The week before the Faure performance, I was given a new piece to learn, that I fell in love with: "Qui Sedes..." from Vivaldi's Gloria. I even sight-read it much better than I've sight-read other things. It's not easy--but I think it's enormous fun to sing. So I took it home, and worked on it, and didn't have a lesson the day after the Faure or the next week either--so kept working. Count-singing it, working on it section by section, etc. Came into the lesson feeling confident.
You can see where this is going. Warm-up and vocal exercises started well--I've been working on those, too--and Svengali said my tone had improved, and had me working on expanding the upper end again. I wasn't scared, and I was having a great time until--all at once--while trying to keep my tongue "dead" (relaxed, back to front) and sing scales, my voice did something it's never done. I headed up the scale and before I reached a note I'd reached fairly comfortably before....it made an ugly sound and went down. Down, even though I was thinking "up!" It was as if the "dead" tongue or some other muscle group woke up and messed with my throat.
Did some other things, and everything relaxed, and finally it was time to sing the Vivaldi. And I started making ridiculously stupid mistakes that I don't normally make. Coming in early, coming in late, coming in on the wrong note, not being able to "find" (hear) the note on which to come in. Blowing the page turn I had drilled on over and over and over at home, and thought I had licked. Svengali--very wisely in my opinion--doesn't let the student continue wrong...if you blow something, you have to stop and fix it right then. This is particularly good for me, because I learned a lot of music by ear, and quickly at that. So singing it wrong without correction means I "know" it wrong. Frustrating to be stopped, but necessary. On the rare occasions that I did launch into a section correctly, Svengali praised the improved tone, the mostly improved vowels, and the expressiveness. (Svengali is effective because he praises lavishly as well as demanding more and more.)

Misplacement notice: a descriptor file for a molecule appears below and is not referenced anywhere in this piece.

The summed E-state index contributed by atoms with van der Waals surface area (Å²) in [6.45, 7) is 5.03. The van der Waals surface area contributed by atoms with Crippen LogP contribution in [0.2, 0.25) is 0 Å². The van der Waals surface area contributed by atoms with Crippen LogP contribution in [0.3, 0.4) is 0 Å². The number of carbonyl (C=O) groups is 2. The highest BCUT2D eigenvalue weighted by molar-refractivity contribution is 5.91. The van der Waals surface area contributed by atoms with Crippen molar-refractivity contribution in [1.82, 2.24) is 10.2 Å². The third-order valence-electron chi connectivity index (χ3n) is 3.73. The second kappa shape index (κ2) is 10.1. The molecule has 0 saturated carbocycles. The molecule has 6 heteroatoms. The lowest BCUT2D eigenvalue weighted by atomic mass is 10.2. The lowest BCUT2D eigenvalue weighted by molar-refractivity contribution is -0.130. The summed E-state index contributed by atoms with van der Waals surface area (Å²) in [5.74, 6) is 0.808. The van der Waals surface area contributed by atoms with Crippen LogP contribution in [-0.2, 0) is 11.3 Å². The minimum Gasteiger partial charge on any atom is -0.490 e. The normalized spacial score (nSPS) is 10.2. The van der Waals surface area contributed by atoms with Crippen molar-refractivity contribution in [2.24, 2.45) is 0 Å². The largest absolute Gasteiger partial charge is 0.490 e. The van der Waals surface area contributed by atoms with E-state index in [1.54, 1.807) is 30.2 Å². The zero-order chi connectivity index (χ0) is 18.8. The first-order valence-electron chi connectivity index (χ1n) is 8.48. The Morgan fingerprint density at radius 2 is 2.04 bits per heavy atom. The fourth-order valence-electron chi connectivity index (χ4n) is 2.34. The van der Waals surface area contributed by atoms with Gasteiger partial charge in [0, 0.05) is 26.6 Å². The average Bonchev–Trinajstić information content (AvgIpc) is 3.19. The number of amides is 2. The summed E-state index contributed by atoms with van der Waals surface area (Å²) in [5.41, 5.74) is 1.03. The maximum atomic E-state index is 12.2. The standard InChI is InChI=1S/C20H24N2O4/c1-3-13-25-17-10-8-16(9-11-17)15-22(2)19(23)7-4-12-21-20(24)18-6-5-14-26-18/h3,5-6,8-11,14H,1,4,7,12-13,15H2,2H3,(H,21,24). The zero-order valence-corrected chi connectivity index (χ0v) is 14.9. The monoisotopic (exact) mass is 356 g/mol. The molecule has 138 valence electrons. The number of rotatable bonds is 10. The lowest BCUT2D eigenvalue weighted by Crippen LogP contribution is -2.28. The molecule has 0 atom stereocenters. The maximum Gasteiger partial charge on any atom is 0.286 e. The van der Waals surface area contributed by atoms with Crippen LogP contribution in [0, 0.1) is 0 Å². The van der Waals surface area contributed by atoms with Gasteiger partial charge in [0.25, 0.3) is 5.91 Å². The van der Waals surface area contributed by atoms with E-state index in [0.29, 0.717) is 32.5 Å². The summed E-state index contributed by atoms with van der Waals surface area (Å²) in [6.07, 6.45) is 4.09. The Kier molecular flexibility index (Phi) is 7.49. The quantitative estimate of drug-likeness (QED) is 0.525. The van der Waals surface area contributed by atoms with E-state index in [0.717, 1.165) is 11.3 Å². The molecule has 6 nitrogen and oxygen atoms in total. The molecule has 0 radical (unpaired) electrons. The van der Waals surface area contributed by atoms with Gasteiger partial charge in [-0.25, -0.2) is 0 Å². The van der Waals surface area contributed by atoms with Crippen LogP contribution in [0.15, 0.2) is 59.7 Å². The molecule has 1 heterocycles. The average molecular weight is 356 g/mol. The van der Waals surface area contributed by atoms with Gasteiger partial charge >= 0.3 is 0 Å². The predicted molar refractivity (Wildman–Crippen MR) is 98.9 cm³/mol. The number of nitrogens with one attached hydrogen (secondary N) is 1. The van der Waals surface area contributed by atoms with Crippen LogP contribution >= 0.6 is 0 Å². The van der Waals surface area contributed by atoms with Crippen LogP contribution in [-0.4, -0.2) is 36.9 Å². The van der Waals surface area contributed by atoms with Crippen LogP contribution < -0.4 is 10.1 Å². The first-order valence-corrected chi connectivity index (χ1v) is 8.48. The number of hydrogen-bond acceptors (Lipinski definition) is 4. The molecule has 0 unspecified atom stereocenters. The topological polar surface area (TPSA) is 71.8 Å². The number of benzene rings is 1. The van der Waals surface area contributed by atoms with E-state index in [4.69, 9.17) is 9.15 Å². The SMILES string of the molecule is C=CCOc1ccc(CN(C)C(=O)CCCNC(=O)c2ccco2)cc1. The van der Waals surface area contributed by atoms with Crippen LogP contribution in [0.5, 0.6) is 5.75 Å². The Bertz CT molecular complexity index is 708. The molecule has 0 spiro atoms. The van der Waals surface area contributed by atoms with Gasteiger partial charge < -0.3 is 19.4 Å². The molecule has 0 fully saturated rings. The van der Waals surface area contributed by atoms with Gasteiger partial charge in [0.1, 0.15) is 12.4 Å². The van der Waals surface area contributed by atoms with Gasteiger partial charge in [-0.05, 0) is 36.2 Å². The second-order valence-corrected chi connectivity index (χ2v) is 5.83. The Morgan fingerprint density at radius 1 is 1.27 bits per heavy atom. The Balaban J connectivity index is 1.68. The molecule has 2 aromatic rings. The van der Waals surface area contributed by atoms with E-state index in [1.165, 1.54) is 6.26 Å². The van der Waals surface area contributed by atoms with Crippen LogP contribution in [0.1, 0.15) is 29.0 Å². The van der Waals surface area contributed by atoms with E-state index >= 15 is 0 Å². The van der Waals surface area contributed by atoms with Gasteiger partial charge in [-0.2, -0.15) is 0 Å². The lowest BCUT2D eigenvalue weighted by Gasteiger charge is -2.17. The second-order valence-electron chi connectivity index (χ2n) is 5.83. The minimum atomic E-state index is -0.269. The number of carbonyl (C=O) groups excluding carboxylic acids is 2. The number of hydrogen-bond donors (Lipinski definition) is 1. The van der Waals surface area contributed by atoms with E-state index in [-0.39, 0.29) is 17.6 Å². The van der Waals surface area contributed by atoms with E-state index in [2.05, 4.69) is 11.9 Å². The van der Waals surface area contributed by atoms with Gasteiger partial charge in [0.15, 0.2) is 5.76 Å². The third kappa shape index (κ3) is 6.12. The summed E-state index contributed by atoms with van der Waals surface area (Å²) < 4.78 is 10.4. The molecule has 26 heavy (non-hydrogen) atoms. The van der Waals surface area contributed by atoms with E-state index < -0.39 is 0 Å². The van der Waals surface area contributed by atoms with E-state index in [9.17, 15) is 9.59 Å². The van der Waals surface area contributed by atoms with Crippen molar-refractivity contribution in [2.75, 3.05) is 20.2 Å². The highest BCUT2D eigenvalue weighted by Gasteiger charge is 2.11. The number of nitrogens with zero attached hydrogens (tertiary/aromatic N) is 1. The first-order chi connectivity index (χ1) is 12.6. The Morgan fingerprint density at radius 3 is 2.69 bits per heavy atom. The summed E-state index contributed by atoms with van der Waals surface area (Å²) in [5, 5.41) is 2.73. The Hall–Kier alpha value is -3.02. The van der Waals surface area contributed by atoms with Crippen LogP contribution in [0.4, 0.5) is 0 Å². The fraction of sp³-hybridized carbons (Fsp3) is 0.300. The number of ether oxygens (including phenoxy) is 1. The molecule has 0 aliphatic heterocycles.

What I think happened (after thoughts)--besides some errors in how I worked on the piece, concentrating on each section separately and not singing through it counting the measures not sung--was that the improved tone, etc. represented several technical things finally coming together, plus the addition of expressiveness--what Svengali calls musicality or "really singing, not just notes." And trying to bring all these things into mindful, conscious attention at once--when I'm not really there yet--meant that some plate or other was always slipping from the stack I carried. What Karen Pryor, in her training books, would call a "pre-learning dip"--a sign that things are *almost* solidly learned, but not quite. Not a signal that I'll never "get it together" but a signal that I am getting it together, but not yet. I'm sure it was as frustrating for Svengali as it was for me, but he's a very good teacher and if he goes home rolling his eyes and wondering if this student will EVER make progress, he doesn't express that to the student. He knows I'm working on it.
My new assignment includes positive statements to self about singing like a diva. Pretend, he said, that you're on the stage, a famous singer of art songs. Tell yourself that. THEN practice. The thought is...impossible. On the other hand, there was a time I couldn't tell myself I was a writer. And it does make a difference what you tell yourself. Up to a point. The point at which the voice goes GACK and dives downward instead of upward.